Similar to how a typical tenant checklist includes things like location and budget, there are certain things landlords should know about their intending renters. And while background and credit history checks have their place, they can’t completely replace a face-to-face interview with a potential tenant.
Here are the top questions you should ask tenants in a rental application.
What is your monthly income?
Inquiring about a person’s earning capacity is an essential tenant screening question because it gives you an idea of whether they can meet up with rent. Understandably, you might be hesitant to ask. But the right candidate will be open to giving you a rough estimate to help soothe your worries about payment problems.
Why are you moving out of your current home?
Take time to find out why the tenant wants to leave their current home. Moving isn’t easy business, and understanding their motivation could reveal some underlying issues with their previous landlord. However, you’re most likely to get reasonable replies such as price, better accommodation, or easier commute.
Do you smoke?
It might seem out of place to inquire about an applicant’s habits, but due to the amount of property damage smoke can cause, landlords are within their right to ask. The smoke usually lingers in curtains, carpets, and other pieces of furniture and can be a turnoff to other residents, so if you have a smoking policy in your building, now would be a good time to state it.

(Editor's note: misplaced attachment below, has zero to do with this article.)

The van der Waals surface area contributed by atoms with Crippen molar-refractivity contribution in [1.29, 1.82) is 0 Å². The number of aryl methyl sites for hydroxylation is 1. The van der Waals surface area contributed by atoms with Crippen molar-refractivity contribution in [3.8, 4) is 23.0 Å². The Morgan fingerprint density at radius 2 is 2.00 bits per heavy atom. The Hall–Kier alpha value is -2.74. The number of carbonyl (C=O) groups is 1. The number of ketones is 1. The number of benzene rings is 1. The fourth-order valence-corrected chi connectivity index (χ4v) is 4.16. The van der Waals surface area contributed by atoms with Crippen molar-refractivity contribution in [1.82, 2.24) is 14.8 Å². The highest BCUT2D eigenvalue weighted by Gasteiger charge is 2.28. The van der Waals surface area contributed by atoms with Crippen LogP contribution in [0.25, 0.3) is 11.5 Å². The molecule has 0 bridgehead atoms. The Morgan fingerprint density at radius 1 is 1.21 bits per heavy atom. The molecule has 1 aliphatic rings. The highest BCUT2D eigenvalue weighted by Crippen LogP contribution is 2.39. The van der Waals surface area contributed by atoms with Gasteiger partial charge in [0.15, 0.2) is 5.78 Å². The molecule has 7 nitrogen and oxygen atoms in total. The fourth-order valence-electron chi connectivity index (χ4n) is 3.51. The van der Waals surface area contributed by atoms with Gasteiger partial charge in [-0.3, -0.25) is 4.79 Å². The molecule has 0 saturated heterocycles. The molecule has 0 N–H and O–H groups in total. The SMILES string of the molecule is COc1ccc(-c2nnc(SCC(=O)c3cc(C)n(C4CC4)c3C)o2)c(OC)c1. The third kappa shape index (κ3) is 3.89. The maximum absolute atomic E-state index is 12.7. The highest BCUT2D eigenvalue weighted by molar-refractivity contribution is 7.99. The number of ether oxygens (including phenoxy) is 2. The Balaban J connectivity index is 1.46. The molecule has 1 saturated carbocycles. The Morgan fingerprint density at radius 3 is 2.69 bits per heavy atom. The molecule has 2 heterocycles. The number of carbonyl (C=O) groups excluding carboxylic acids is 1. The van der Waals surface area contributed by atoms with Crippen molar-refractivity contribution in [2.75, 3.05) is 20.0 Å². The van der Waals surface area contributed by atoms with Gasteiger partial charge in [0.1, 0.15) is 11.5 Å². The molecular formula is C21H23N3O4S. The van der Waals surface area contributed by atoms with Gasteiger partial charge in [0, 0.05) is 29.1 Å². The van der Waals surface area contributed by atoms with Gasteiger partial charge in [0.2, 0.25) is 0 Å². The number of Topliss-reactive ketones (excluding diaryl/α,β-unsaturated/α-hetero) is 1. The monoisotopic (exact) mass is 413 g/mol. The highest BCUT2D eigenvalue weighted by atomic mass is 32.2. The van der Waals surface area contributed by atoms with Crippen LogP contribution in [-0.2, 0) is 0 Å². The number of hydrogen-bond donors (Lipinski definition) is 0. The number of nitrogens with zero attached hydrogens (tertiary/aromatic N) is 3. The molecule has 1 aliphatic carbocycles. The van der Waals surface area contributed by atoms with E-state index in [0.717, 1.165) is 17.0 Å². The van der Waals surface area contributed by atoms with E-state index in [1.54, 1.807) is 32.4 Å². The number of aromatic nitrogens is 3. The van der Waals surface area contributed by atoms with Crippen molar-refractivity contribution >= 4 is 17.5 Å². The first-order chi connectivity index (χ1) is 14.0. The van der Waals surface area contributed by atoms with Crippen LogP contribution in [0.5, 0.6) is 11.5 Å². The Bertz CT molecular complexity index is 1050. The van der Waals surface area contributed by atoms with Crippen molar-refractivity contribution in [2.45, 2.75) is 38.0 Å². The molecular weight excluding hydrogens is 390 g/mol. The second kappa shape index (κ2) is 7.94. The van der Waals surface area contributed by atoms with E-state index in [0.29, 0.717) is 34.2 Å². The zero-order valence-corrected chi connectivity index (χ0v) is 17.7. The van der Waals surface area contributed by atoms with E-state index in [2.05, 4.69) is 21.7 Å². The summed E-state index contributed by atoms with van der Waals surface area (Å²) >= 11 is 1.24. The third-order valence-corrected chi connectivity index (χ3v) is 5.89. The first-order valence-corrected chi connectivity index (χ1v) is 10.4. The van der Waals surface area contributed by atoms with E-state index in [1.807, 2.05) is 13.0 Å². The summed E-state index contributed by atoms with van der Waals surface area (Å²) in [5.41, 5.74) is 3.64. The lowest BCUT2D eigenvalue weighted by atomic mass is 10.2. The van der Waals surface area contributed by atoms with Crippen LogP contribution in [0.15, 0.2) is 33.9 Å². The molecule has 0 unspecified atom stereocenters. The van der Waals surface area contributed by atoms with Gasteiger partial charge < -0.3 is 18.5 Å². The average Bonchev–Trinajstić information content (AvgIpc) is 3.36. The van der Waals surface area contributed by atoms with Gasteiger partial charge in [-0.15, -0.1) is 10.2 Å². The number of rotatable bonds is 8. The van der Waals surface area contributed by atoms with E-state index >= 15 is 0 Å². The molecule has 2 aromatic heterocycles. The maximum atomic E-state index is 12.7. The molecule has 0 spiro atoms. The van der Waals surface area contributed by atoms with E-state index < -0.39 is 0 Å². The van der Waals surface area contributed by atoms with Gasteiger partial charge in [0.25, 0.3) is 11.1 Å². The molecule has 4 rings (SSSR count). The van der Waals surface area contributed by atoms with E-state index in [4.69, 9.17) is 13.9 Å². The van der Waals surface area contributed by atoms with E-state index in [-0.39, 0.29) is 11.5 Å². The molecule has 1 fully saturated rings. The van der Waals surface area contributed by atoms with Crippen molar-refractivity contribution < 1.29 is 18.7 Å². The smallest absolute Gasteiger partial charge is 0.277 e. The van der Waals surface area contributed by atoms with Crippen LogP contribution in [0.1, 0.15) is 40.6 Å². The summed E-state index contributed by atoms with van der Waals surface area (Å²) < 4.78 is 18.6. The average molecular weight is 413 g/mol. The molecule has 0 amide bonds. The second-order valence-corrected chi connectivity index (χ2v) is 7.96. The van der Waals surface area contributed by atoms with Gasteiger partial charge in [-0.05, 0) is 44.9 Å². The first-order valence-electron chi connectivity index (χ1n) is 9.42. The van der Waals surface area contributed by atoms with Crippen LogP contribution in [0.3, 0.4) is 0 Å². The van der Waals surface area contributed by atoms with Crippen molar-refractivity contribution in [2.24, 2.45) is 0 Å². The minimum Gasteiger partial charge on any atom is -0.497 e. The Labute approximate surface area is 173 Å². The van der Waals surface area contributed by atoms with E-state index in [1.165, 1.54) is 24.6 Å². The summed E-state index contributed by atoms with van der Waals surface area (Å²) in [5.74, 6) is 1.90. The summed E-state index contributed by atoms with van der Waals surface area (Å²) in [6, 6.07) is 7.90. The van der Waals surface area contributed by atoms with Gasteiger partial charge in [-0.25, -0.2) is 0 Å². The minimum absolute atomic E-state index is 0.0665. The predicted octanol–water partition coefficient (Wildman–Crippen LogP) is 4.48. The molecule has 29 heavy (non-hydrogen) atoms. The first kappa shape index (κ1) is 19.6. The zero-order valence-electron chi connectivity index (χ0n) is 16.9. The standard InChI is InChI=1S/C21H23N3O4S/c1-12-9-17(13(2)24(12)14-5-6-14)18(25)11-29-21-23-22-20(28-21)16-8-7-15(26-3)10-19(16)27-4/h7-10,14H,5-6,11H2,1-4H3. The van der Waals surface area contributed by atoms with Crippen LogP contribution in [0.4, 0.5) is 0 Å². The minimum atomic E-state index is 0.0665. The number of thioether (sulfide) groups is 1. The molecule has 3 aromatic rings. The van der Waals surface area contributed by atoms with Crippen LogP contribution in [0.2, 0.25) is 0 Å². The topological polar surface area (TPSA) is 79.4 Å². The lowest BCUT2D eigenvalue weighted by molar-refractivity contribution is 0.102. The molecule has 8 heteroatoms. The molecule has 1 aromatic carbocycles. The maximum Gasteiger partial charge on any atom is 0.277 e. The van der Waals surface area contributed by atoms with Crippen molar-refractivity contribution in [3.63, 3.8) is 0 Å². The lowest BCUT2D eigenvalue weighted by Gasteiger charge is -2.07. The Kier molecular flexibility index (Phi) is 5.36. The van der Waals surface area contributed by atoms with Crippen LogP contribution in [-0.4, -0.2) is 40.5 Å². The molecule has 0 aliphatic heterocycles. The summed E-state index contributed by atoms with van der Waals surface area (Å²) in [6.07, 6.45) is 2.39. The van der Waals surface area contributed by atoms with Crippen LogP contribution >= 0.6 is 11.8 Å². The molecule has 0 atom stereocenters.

Have you ever been convicted of a crime?
The last thing you want is the police sealing off your unit because it is a crime scene. Inquiring about criminal history is crucial to avoid encounters with the police and possible payment issues.
Have you ever been evicted?
Records show that many tenants follow a pattern. In other words, if a renter has been evicted once, they have a higher likelihood of being evicted again. Of course, that isn’t always the case, and asking gives the person the opportunity to explain. However, it would help to cross-check their story with previous landlord references.
Do you have any pets?
As adorable as pets, they can also constitute a nuisance through scratches, allergens, and noise pollution. So you must ask if your prospective tenants have pets, how many, and what control measures they plan on implementing to keep their animals in check. Also, if your rental isn’t pet-friendly, now would be a good time to let that known so the tenant can make alternate arrangements.
Do you have any questions for me?
Finally, take time to answer any questions the prospective tenant might have about the application process. When you open up the floor for them to speak their mind, you create room to clear up any misunderstandings and ensure you’re both on the same page.
Proper applicant screening can save you from a great deal of trouble in the future. However, in a bid to know as much as you can about a tenant, you have to avoid specific questions that might come off as discriminatory. With caution, you need to thread around questions about religion, sexual orientation, and other protected classes. If you’re unsure whether the questions you’ve outlined are okay, check with your property manager to understand Fair Housing requirements in your area.